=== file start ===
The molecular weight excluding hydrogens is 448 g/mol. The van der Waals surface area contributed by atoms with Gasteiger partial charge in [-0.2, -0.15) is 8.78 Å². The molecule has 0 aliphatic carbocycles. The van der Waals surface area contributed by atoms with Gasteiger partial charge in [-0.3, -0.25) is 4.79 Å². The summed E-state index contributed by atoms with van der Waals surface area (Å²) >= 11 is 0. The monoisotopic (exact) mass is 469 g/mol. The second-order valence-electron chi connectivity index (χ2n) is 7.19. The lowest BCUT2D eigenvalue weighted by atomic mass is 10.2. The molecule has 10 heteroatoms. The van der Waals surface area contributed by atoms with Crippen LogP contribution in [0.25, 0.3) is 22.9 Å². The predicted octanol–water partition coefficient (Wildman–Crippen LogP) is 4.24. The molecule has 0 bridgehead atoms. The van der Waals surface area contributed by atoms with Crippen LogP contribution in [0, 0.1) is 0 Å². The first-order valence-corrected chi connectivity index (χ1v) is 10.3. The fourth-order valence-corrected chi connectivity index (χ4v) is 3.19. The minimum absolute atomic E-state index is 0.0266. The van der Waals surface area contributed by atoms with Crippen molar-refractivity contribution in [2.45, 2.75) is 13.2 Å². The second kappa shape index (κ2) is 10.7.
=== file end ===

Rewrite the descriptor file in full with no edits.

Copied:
The molecular weight excluding hydrogens is 448 g/mol. The van der Waals surface area contributed by atoms with Gasteiger partial charge in [-0.2, -0.15) is 8.78 Å². The molecule has 0 aliphatic carbocycles. The van der Waals surface area contributed by atoms with Gasteiger partial charge in [-0.3, -0.25) is 4.79 Å². The summed E-state index contributed by atoms with van der Waals surface area (Å²) >= 11 is 0. The monoisotopic (exact) mass is 469 g/mol. The second-order valence-electron chi connectivity index (χ2n) is 7.19. The lowest BCUT2D eigenvalue weighted by atomic mass is 10.2. The molecule has 10 heteroatoms. The van der Waals surface area contributed by atoms with Crippen LogP contribution in [0.25, 0.3) is 22.9 Å². The predicted octanol–water partition coefficient (Wildman–Crippen LogP) is 4.24. The molecule has 0 bridgehead atoms. The van der Waals surface area contributed by atoms with Crippen LogP contribution in [0, 0.1) is 0 Å². The first-order valence-corrected chi connectivity index (χ1v) is 10.3. The fourth-order valence-corrected chi connectivity index (χ4v) is 3.19. The minimum absolute atomic E-state index is 0.0266. The van der Waals surface area contributed by atoms with Crippen molar-refractivity contribution in [2.45, 2.75) is 13.2 Å². The second kappa shape index (κ2) is 10.7.